Downloaded Emacs for Windows. I’m no programmer (the interest still exists, though), but I wanted to see what had all these uber geeks salivate over it. Are there any newbie guides to this? The existing ones do not particularly address itself to people-like-me, who will go ahead and click on ‘Games’ when he/she couldn’t figure out most of the stuff. I think the Diary feature is lovely, though.
Make posted an article on ‘Seven Steps to turn your PC into a Mac‘, which I thought was too carppy a post for its audience. A comment from the linking site mentioned FlyakiteOSX (29MB), which I’m currently downloading.
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UPDATE: Holy hotcakes! 😯 FlyakiteOSX is beautifuuuuul! 😀 Its worth the long download-wait! Didn’t go for a dock-style taskbar, because I know that’ll eat up my resources, which, by the way, this interface does not do! Such purty icons and fonts! 😆
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This reminds me of my history of trying to emulate other OS’s. First, it was the urge to make the Win98 GUI to look like WinXP. Then, probably at the same time, were attempts to Aquafy my desktop via themes, and also see what the hooplah is about with this thing called Linux, and since the pirated software bins all had Linux installations burned on several cds, I picked up the one-cd Phat Linux, which had ‘Now you can run Linux on the same partition as DOS/Windows!‘. It was slow, because it ain’t a Live CD: it was an image that sat on top of Windows.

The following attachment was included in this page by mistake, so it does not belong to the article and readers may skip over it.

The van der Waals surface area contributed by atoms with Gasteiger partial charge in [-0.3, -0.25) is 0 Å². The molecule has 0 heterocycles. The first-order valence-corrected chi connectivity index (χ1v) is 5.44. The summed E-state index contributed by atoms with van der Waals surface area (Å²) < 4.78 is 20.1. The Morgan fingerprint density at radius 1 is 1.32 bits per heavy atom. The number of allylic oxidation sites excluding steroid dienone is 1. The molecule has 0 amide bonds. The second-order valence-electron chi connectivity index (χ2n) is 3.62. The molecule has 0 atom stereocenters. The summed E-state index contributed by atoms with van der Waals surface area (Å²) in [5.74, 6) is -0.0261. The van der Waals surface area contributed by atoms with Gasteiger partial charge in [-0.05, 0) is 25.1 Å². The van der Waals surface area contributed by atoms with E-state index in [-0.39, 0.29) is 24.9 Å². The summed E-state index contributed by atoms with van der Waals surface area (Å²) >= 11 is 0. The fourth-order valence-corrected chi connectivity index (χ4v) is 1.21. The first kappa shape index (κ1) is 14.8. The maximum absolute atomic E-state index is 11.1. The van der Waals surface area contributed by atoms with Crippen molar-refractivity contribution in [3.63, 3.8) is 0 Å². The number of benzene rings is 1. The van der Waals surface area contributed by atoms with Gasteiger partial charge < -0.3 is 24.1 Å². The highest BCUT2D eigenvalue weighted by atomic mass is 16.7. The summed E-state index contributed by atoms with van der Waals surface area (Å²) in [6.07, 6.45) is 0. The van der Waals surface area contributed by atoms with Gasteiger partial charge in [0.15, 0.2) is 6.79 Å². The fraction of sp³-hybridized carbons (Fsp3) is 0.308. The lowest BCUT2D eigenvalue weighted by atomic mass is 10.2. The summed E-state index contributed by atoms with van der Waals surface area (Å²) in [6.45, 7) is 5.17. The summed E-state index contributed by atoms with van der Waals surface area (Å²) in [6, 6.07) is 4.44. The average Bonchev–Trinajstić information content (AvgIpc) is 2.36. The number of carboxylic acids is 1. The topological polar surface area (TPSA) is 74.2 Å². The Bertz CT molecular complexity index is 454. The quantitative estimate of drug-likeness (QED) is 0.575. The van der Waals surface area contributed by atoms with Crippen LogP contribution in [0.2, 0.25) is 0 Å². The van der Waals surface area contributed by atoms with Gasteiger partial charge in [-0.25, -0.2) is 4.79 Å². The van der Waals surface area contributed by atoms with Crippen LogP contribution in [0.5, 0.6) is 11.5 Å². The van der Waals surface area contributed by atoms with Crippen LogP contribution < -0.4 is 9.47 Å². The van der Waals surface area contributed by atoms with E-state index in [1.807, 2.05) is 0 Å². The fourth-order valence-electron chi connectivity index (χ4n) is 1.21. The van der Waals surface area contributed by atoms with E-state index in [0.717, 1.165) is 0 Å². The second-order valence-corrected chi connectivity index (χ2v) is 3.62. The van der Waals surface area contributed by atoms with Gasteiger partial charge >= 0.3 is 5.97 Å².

Now, my Mac-envy isn’t as strong as before. I know the development for the OS and the hardware is inevitable and expected, but that just means there’s the constant need to upgrade (‘need’ is categorical; I know Mac fans cherish and still use their old boxes). The same can be said for the major Linux distros, but there is almost always an option to make it run on a machine running on, say, 32MB of RAM.
On a somewhat related note: Making Windows 2000 run (rather well) on only 32MB RAM